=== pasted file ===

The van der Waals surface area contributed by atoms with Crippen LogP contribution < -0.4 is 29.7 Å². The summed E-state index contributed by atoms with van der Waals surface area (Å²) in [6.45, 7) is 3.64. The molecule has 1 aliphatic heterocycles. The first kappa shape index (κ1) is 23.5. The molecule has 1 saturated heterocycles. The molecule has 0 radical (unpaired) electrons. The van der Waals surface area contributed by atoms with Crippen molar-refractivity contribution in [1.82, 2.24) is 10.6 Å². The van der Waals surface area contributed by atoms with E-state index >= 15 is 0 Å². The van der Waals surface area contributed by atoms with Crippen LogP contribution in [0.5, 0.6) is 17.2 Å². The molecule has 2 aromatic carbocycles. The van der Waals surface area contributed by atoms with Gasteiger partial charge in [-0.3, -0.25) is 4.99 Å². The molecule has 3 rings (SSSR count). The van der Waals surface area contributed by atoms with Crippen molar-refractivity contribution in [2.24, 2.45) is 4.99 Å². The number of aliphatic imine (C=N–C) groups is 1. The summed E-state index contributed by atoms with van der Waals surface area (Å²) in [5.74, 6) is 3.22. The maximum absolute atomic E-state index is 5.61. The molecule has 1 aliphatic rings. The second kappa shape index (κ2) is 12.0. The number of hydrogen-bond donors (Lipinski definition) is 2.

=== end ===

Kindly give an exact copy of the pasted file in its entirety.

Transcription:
The van der Waals surface area contributed by atoms with Crippen LogP contribution < -0.4 is 29.7 Å². The summed E-state index contributed by atoms with van der Waals surface area (Å²) in [6.45, 7) is 3.64. The molecule has 1 aliphatic heterocycles. The first kappa shape index (κ1) is 23.5. The molecule has 1 saturated heterocycles. The molecule has 0 radical (unpaired) electrons. The van der Waals surface area contributed by atoms with Crippen molar-refractivity contribution in [1.82, 2.24) is 10.6 Å². The van der Waals surface area contributed by atoms with E-state index >= 15 is 0 Å². The van der Waals surface area contributed by atoms with Crippen LogP contribution in [0.5, 0.6) is 17.2 Å². The molecule has 2 aromatic carbocycles. The van der Waals surface area contributed by atoms with Gasteiger partial charge in [-0.3, -0.25) is 4.99 Å². The molecule has 3 rings (SSSR count). The van der Waals surface area contributed by atoms with Crippen molar-refractivity contribution in [2.24, 2.45) is 4.99 Å². The number of aliphatic imine (C=N–C) groups is 1. The summed E-state index contributed by atoms with van der Waals surface area (Å²) in [5.74, 6) is 3.22. The maximum absolute atomic E-state index is 5.61. The molecule has 1 aliphatic rings. The second kappa shape index (κ2) is 12.0. The number of hydrogen-bond donors (Lipinski definition) is 2.